Dynamic Acoustic Detection of Boundary Layer transition
NASA Technical Reports Server (NTRS)
Grohs, Jonathan R.
1995-01-01
The wind tunnel investigation into the acoustic nature of boundary layer transition using miniature microphones. This research is the groundwork for entry into the National Transonic Facility (NTF) at the NASA Langley Research Center (LaRC). Due to the extreme environmental conditions of NTF testing, low temperatures and high pressures, traditional boundary layer detection methods are not available. The emphasis of this project and further studies is acoustical sampling of a typical boundary layer and environmental durability of the miniature microphones. The research was conducted with the 14 by 22 Foot Subsonic Tunnel, concurrent with another wind tunnel test. Using the resources of LaRC, a full inquiry into the feasibility of using Knowles Electronics, Inc. EM-3086 microphones to detect the surface boundary layer, under differing conditions, was completed. This report shall discuss the difficulties encountered, product performance and observations, and future research adaptability of this method.
Boundary-layer control for drag reduction
NASA Technical Reports Server (NTRS)
Harvey, William D.
1988-01-01
Although the number of possible applications of boundary-layer control is large, a discussion is given only of those that have received the most attention recently at NASA Langley Research Center to improve airfoil drag characteristics. This research concerns stabilizing the laminar boundary layer through geometric shaping (natural laminar flow, NLF) and active control involving the removal of a portion of the laminar boundary layer (laminar flow control, LFC) either through discrete slots or a perforated surface. At low Reynolds numbers, a combination of shaping and forced transition has been used to achieve the desired run of laminar flow and control of laminar separation. In the design of both natural laminar flow and laminar flow control airfoils and wings, boundary layer stability codes play an important role. A discussion of some recent stability calculations using both incompressible and compressible codes is given.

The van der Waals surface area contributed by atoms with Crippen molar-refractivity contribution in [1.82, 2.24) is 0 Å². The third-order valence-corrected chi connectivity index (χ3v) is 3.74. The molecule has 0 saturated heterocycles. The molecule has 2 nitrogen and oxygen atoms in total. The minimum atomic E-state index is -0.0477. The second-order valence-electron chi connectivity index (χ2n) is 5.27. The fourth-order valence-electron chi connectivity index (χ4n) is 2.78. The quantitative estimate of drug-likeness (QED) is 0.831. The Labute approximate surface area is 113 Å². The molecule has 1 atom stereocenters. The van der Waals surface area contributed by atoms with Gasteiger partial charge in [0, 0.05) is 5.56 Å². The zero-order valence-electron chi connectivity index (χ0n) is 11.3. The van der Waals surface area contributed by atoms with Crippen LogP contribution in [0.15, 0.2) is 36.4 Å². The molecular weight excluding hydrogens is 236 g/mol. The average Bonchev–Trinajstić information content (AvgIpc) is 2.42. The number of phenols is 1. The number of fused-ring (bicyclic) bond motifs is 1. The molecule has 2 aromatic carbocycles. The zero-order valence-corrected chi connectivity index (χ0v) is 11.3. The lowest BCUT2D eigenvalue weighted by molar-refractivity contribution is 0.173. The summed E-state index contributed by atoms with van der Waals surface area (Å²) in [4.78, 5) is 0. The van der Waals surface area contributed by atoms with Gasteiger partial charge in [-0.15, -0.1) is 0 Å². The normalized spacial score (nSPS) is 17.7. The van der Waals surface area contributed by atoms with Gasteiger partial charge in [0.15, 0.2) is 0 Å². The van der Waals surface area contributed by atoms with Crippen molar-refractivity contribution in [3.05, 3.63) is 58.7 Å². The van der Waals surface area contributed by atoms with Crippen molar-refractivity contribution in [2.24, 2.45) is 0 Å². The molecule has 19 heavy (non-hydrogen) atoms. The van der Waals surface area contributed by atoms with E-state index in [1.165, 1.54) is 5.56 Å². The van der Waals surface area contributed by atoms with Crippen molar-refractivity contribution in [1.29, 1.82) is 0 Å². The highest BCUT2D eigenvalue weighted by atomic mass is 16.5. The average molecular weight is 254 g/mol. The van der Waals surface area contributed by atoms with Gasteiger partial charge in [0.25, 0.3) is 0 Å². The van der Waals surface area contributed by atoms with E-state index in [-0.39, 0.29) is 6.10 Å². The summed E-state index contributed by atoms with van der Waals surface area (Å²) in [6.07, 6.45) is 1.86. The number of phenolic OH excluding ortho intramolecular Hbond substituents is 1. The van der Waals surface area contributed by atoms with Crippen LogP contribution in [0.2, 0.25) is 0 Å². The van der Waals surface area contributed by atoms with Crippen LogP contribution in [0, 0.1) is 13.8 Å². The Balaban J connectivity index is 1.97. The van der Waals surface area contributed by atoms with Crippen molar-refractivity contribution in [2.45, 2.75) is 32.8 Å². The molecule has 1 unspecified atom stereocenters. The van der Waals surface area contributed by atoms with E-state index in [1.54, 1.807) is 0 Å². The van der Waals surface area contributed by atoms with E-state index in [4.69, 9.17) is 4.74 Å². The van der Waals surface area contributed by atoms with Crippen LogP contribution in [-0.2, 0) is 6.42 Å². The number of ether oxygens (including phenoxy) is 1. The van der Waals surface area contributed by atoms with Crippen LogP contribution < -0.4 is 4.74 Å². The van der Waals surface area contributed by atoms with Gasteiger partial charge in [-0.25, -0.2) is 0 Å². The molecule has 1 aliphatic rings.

NASA Technical Reports Server (NTRS)
Burnel, S.; Gougat, P.; Martin, F.
1981-01-01
The natural instabilities which propagate in the laminar boundary layer of a flat plate composed of intermittent wave trains are described. A spectral analysis determines the frequency range and gives a frequency and the harmonic 2 only if there is a wall deformation. This analysis provides the amplitude modulation spectrum of the instabilities. Plots of the evolution of power spectral density are compared with the numerical results obtained from the resolve of the Orr-Sommerfeld equation, while the harmonic is related to a micro-recirculating flow near the wall deformation.
Studies of the Martian boundary-layer
NASA Astrophysics Data System (ADS)
Davy, Richard A. J.
2009-12-01
A coupled boundary layer---aeolian dust model of the Martian atmosphere is presented. This model was developed to determine how radiation scattering, absorption and emission by dust affects the boundary layer and, in turn, how this affects the dust distribution in the atmosphere. This was achieved by coupling a planetary boundary layer (PBL) model with a dynamical dust model. The model is applied to the 1977B dust storm optical data of Viking Lander 1 and our analysis indicates a significant improvement over previous 1D studies of dust storm decay. By calibrating the model to observations of temperature and pressure from the Phoenix lander we have simulated the atmospheric ice formation observed by the Phoenix LIDAR and explored the potential influences of such formations on the atmospheric conditions. By simulating dust settling between multiple LIDAR observations we have estimated the effective radius of suspended dust, which is found to be in the range of estimates made by other methods. Thermocouples at three levels on a 1-m mast on the deck of the Phoenix lander provided temperature data throughout the 151 sol Phoenix mission. Air temperatures showed a large diurnal cycle which showed little sol to sol variation, especially over the first 90 sots of the mission. Daytime temperatures at the top (2 m) level typically rose to about 243 K (-30 C) in early afternoon and had large (10 K) turbulent fluctuations. These are analysed and used to estimate heat fluxes which are found to be in the range 2-10 W m-2 .
Boundary-layer stability and airfoil design
NASA Technical Reports Server (NTRS)
Viken, Jeffrey K.
1986-01-01
Several different natural laminar flow (NLF) airfoils have been analyzed for stability of the laminar boundary layer using linear stability codes. The NLF airfoils analyzed come from three different design conditions: incompressible; compressible with no sweep; and compressible with sweep. Some of the design problems are discussed, concentrating on those problems associated with keeping the boundary layer laminar. Also, there is a discussion on how a linear stability analysis was effectively used to improve the design for some of the airfoils.
Dependence of Boundary Layer Mixing On Lateral Boundary Conditions
NASA Astrophysics Data System (ADS)
Straub, D.